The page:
How to forgive your dead ex-boyfriend

There is nothing to be done. The text message arrives. It is read. “Dan was killed last night.” I am driving. Then I am crying, once again thirteen-years-old and distraught over a boy I once loved.

I loved him in that way that a needy child loves an imaginary friend, he was a space filler, an invented, but prized and highly necessary persona to distract me from my sadness. That love did not carry over into the present tense; we hadn’t spoken in years. The person that he had become was foreign to me: burly, tattooed, truck-driving white dude, who loved Country Thunder and thin, white girls who look like strippers. I’ve got my share of tattoos, but I’m a queer woman of color and I wouldn’t be caught anywhere near country anything. Sometimes I like to give a good lap dance in private, but of course, that’s different… All we had was a decade or so of memories between us. Most of them were bad.

He used to harass me, when we were teenagers, saying mean things to me in the hall just to get a laugh out of his buddies. Once, he told a rather vocal and aggressive group of boys that he had fucked me behind a trash can. I couldn’t ride the bus to school after that. By the time graduation year rolled around, I hated him. Years later, when I assumed I had matured and gotten over that shit, I accepted his friend request on Facebook, ridiculed his posts and preposterous pictures for a few months, and then, apparently, I deleted him.

Finding out that he had been killed was like an earthquake in Montana, just about the last thing I’d ever expected. The permanence of death is something that is still new to me. In my adult life, he is the first person I know to have died. He was also the first person I had ever slept with. And I kept repeating that fact to myself and my friends for several weeks after his death. “He was my first…” “He was the first person I ever slept with…” “Dan, my first, is dead…” As if that was the encapsulation of our relationship together. And perhaps it was. He took something from me, and I had never forgiven him for it. And then the fucker was dead.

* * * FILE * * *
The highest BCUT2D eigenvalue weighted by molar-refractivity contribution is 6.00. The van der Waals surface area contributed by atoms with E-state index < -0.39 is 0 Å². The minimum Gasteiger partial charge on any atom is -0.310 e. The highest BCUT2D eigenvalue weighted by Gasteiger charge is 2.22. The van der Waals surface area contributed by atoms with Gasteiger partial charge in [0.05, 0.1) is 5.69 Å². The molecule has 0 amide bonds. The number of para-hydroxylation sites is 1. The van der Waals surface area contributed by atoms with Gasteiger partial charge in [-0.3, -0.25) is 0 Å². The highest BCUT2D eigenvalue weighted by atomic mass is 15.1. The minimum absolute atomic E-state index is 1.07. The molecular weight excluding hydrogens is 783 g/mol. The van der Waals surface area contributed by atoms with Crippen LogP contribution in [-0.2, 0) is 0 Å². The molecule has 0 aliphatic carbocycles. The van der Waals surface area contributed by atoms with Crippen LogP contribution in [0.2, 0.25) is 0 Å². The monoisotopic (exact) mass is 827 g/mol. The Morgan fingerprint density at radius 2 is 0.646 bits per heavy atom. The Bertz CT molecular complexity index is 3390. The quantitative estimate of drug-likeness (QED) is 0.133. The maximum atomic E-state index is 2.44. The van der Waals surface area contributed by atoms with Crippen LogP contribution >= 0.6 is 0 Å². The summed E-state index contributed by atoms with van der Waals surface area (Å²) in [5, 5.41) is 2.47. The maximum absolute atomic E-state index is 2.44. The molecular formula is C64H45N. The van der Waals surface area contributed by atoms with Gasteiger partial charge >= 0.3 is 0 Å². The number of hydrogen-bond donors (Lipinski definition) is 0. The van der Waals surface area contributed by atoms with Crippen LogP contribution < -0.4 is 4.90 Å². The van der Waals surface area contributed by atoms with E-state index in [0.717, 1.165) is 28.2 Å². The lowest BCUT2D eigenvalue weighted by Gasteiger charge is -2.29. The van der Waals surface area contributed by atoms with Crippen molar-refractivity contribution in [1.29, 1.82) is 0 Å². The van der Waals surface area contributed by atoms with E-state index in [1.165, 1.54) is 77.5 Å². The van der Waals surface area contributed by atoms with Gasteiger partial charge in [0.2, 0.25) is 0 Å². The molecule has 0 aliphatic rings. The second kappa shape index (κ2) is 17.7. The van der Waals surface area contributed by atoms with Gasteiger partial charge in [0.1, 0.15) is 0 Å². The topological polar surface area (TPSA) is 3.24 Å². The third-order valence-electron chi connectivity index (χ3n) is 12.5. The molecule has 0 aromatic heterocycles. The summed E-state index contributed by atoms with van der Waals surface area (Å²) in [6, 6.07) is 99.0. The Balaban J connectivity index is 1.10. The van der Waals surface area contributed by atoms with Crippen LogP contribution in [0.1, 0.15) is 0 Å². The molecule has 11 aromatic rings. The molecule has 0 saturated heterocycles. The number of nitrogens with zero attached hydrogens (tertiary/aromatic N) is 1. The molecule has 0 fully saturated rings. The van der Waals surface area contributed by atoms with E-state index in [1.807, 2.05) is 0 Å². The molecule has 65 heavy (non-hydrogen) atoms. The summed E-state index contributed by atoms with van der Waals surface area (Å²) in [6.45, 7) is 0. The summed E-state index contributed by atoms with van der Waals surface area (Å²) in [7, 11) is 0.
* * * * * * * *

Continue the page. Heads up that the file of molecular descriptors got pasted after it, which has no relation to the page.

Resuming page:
Letting go of grievances, imagined or real, is one of the most difficult things to do. How do you forgive a dead person? Forgiving people who are alive is hard enough.

It’s been a process for sure. It began with a surprising amount of grief and sadness. I’d be going along in my day and just burst into tears, as if I were mourning someone that had been a major part of my everyday life. I would stand underneath the shower and just stare. Stare at the see-through curtain and repeat, “Dan is dead.” It was such a weird feeling, that hollow space I sank into after his death. And then just like that, things changed.

I started to remember all the mean things he did to me. I started to feel guilty that I no longer stood in my shower bawling, but instead, stood there calling him names, recounting the hours he forced me to hide in his closet or under his bed and the times he cheated on me, and the secrets that I held so dear that he so readily revealed. I talked about him in therapy, thought of poems I could pen, I talked our shit to death. And I started to hate him all over again. Instead of feeling like I would be incapable of understanding his death, I suddenly felt incapable of honoring his life. I wanted to spit on his grave, yell at his memory, piss on the corner where he was killed. And I felt like the most horrible of scum because of it. How could I be so hateful to someone who’d just lost their life?

There came a point when I realized that I had to feel those things. I had to feel them after he’d died because I’d never felt them when he was alive. I never talked about the things he did. In my naive youth, I was never able to process his actions or my feelings. As an adult, I never wanted to. And then suddenly, I had no choice. I was laid bare before myself with no other path but to face up to the fact that yes, he had done me horribly wrong, and yes, he was now dead. And there was no moving forward without wading through the muck of both of those realities.

I’m not crying at random moments anymore; it feels like I’ve since stopped drowning in the shit and found a paddle boat to make my way through. I passed near where he was killed recently, and felt sadness, but no anger. I see his memorial picture sometimes, and I pause for a second and move on. I’m almost positive I’ll call him another son of a bitch or two before my life is done, but from where he’s sitting, I’m sure he’ll more than understand.

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